TOKYO – Japanese leaders are preparing to ease a decades-long prohibition against the use of combat troops overseas. That’s one result of last week’s terrorist raid in Algeria, in which at least nine Japanese citizens were killed.
But it will take much more than a change in legal statutes before Japanese self-defense forces – capable though they may be – are ready to intervene in a terrorist or military incident far from home.
“The fundamental ability of Japanese troops is good. But their skills are not necessarily the best for these kinds of missions,” says Garren Mulloy, an associate professor of international relations at Tokyo’s Daito Bunka University, who has studied the Japan Self Defense Forces (JSDF).
About 4,500 soldiers are assigned to the JSDF’s Central Readiness Force (CRF), which has primary responsibility for responding to terrorist attacks or military emergencies. The unit includes paratroopers, Rangers and some 300 Special Forces soldiers. The latter receive training from the U.S. Army’s elite Green Berets and Delta Force commandos.
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Though well-trained and well-equipped, the CRF troops are geared primarily for fighting a conventional war, on Japanese home soil, says Mulloy. That’s far different from, say, rescuing hostages in the Algerian desert or defending a compound in downtown Mogadishu.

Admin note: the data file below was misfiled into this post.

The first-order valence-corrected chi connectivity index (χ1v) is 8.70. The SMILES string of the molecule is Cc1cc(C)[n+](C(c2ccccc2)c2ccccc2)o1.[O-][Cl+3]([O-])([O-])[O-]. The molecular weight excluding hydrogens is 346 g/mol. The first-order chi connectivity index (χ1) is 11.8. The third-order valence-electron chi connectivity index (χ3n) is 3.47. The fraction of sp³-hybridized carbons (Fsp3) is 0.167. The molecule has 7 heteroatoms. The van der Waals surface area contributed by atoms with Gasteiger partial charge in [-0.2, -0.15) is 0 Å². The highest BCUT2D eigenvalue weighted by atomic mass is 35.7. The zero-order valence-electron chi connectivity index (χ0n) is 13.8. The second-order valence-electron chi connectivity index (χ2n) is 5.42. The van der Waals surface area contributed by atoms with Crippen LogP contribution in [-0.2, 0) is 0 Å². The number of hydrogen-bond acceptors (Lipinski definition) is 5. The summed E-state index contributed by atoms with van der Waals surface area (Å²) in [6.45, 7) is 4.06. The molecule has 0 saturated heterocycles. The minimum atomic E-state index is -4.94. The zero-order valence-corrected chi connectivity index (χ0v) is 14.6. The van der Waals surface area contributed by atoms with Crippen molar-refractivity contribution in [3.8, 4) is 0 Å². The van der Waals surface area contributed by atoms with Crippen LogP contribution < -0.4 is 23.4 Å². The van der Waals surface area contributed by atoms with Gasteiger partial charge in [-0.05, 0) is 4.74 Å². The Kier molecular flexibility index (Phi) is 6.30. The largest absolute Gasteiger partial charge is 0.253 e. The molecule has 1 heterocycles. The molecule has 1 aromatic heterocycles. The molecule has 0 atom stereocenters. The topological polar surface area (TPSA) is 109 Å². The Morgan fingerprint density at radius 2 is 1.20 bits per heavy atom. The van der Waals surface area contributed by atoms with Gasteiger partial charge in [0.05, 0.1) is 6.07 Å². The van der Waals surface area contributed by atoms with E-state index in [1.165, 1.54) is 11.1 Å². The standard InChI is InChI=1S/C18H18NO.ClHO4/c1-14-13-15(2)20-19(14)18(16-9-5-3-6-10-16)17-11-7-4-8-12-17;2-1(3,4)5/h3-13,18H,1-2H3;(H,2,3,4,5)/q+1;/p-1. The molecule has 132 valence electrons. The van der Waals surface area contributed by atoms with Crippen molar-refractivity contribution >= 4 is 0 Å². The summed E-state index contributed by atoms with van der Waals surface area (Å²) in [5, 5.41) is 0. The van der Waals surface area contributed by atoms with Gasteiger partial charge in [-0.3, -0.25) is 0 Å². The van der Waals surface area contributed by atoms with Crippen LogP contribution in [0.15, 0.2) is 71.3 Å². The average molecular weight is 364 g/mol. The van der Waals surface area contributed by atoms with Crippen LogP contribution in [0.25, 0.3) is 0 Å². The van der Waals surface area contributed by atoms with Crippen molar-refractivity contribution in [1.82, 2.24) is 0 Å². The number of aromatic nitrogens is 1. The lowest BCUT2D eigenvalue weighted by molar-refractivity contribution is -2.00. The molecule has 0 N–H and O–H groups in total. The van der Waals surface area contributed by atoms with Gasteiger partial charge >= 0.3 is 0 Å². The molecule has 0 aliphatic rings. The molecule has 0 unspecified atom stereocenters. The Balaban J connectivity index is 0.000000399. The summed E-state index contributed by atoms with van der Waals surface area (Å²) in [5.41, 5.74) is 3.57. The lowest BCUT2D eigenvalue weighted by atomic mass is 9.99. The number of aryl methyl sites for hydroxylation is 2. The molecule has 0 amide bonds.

“One of the things that politicians don’t understand — and many military leaders, as well — is the extraordinary complexity of any hostage-type situation, and the constrained, inter-agency environment in which (Japanese) forces would be required to operate. It requires different skills and a very different mind set,” says Mulloy, a former British Army officer who has worked with special forces units from several countries.
The raid at the In Amenas gas plant, one of the worst terrorist attacks in years, came as a shock in Japan, which even today remains largely insulated from such incidents. Nine Japanese workers were executed by terrorists, or killed during a rescue attempt by Algerian forces; one is still listed as missing. Seven others survived. Altogether, 38 workers from nine countries were killed.